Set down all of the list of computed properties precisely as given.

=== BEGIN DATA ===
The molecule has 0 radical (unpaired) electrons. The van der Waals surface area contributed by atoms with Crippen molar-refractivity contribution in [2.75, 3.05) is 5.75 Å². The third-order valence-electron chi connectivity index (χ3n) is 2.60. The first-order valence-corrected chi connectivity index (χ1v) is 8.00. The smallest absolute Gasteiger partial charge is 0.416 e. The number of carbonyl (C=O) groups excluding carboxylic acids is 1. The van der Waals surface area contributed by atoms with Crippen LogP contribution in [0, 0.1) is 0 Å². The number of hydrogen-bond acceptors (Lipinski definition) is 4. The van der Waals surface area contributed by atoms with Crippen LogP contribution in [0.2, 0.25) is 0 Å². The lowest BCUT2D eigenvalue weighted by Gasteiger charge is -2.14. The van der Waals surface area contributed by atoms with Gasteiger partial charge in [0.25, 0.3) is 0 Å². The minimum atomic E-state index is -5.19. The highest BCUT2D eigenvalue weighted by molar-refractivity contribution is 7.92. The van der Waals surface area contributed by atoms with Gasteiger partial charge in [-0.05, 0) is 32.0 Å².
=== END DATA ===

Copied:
The molecule has 0 radical (unpaired) electrons. The van der Waals surface area contributed by atoms with Crippen molar-refractivity contribution in [2.75, 3.05) is 5.75 Å². The third-order valence-electron chi connectivity index (χ3n) is 2.60. The first-order valence-corrected chi connectivity index (χ1v) is 8.00. The smallest absolute Gasteiger partial charge is 0.416 e. The number of carbonyl (C=O) groups excluding carboxylic acids is 1. The van der Waals surface area contributed by atoms with Crippen LogP contribution in [0, 0.1) is 0 Å². The number of hydrogen-bond acceptors (Lipinski definition) is 4. The van der Waals surface area contributed by atoms with Crippen LogP contribution in [0.2, 0.25) is 0 Å². The lowest BCUT2D eigenvalue weighted by Gasteiger charge is -2.14. The van der Waals surface area contributed by atoms with Gasteiger partial charge in [0.25, 0.3) is 0 Å². The minimum atomic E-state index is -5.19. The highest BCUT2D eigenvalue weighted by molar-refractivity contribution is 7.92. The van der Waals surface area contributed by atoms with Gasteiger partial charge in [-0.05, 0) is 32.0 Å².